Hens and Chicks: Charming Succulents for the Garden

If there was a prize for the cutest succulent with the most charming name, it would certainly go to hens and chicks.

Their scientific name is “sempervivum tectorum,” but calling it hens and chicks is  so much cuter! And they’re not just pretty, hardy plants. These little evergreens have an amazing story to tell. 

In Latin, “sempervivum” means “always living,” or evergreen. The word “tectorum” means living on roofs. 

Why in the world would anyone put plants on their roof?  

In Europe, hens and chicks were planted on thatched roofs to help prevent fire by lightning strike. Hens and chicks are succulent and store lots of water, so that explains why they could slow down a fire. 

How did a succulent get such a funny name?

This particular succulent can be distinguished by its rosette—the large ones are referred to as “hens,” and the smaller ones are called “chicks.” Their color can vary, anywhere from reds or greens or some combination, and as the chicks become larger, they produce more chicks in a cluster, creating the visual image of a mother hen protecting her chicks. 

Hens and Chicks succulent, with the 'babies' growing on the 'mother'

Their foliage spreads about an inch or two, and they flower only once, then die. But not before that mature hen has produced plenty of chicks, and so the cycle continues. The hen multiplies by growing runners that spread in all directions, and the new plants can vary in color, depending on how much light they receive. 

The chicks surround the mature plant and can ultimately break away from it, but they can also be pulled off or transplanted elsewhere in the garden. The mother hen actually benefits from this, as much of its energy is used to support the chicks. 

Easy care, low maintenance

Hens and chicks are highly favored because they are drought tolerant, they thrive in rooftop or rock gardens, troughs or containers, and they add ornate interest, color and texture to traditional flower gardens. They’re wonderful between pavers on patios or walkways. 

Growing hens and chicks

  • Plant them in full sun. If they don’t get enough sun, they’ll stay green and their leaves will be thin.
  • Make sure they’re draining well. Potting soil designed for cacti and succulents is your best option, but it doesn’t need to be rich soil. They can grow anywhere. 
  • Make sure they remain free from aphids, mealybugs, spider mites or whiteflies.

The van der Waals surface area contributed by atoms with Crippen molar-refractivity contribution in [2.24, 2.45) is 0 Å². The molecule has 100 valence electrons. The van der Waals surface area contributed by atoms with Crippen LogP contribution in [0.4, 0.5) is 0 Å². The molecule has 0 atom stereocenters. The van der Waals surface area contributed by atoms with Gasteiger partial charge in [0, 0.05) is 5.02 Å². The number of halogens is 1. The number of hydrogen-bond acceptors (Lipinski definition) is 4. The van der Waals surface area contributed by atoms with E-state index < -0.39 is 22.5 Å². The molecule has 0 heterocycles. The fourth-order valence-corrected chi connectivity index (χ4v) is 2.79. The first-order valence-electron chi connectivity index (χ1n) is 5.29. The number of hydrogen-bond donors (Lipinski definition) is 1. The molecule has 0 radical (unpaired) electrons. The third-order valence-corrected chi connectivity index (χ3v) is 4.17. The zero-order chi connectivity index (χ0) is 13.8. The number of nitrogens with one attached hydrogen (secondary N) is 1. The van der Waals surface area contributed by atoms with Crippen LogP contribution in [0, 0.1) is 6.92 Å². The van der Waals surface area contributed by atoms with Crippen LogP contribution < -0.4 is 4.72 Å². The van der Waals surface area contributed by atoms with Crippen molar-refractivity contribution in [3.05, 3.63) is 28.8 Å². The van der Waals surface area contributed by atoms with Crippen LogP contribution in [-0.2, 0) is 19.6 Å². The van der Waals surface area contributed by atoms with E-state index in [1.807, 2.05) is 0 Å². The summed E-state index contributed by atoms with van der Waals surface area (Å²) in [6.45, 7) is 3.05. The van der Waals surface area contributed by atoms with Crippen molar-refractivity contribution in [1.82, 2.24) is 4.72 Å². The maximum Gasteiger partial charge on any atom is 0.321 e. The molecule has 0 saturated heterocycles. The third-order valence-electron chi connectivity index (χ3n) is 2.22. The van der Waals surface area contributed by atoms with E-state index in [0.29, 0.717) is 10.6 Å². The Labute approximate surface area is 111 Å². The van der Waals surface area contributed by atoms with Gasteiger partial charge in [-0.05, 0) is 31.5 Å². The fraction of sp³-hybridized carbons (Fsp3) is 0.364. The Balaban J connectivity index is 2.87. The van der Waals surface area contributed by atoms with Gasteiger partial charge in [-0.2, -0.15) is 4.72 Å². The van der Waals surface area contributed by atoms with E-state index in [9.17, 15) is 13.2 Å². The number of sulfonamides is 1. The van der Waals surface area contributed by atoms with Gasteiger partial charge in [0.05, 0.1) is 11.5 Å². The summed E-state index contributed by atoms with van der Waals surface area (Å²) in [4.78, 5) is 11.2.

• Make sure they have a bit of space to crawl. 
  • Don’t over water. In fact, you can forget to water them for weeks and they’ll be fine. 
  • Don’t bother fertilizing. They don’t need it. 
  • No need to prune. 

More about other succulents

Succulents are great for a beginner’s garden, because they require so little maintenance. They can be grown in garden beds, pots, planters, indoors or outdoors, just as long as they get lots of light. Their leaves are thick, fleshy and store lots of water, which allows them to thrive in dry conditions or in poor soil. Some varieties store their water in their stems, still others have underground organs that store their water. 

How to propagate succulents

  • Cut off some leaves with scissors. Get the entire leaf. Don’t cut off too many leaves at once. 
  • Air dry the leaves for a few days, then fill a container with cactus soil mix and place the leaves on top. 
  • Just wait. In several days, you will see roots sprout from the leaves. Water very sparingly until you see growth. 

Five easy-to-grow succulents

  • Jade
  • Donkey’s tail
  • Hens and chicks
  • Mexican snowballs
  • Aloe vera

Succulents have been a mainstay in home gardens and inside homes thanks to their low maintenance nature, affordability, and their beautiful, social media-worthy blooms.

They’re great for new gardeners, and if planted indoors, they can become a beautiful and noteworthy part of your room’s décor. They look great on their own in a pretty pot, or as part of a larger container full of other succulents. Choose varying sizes, shapes and colors to make an interesting interior landscape. 

Leave a comment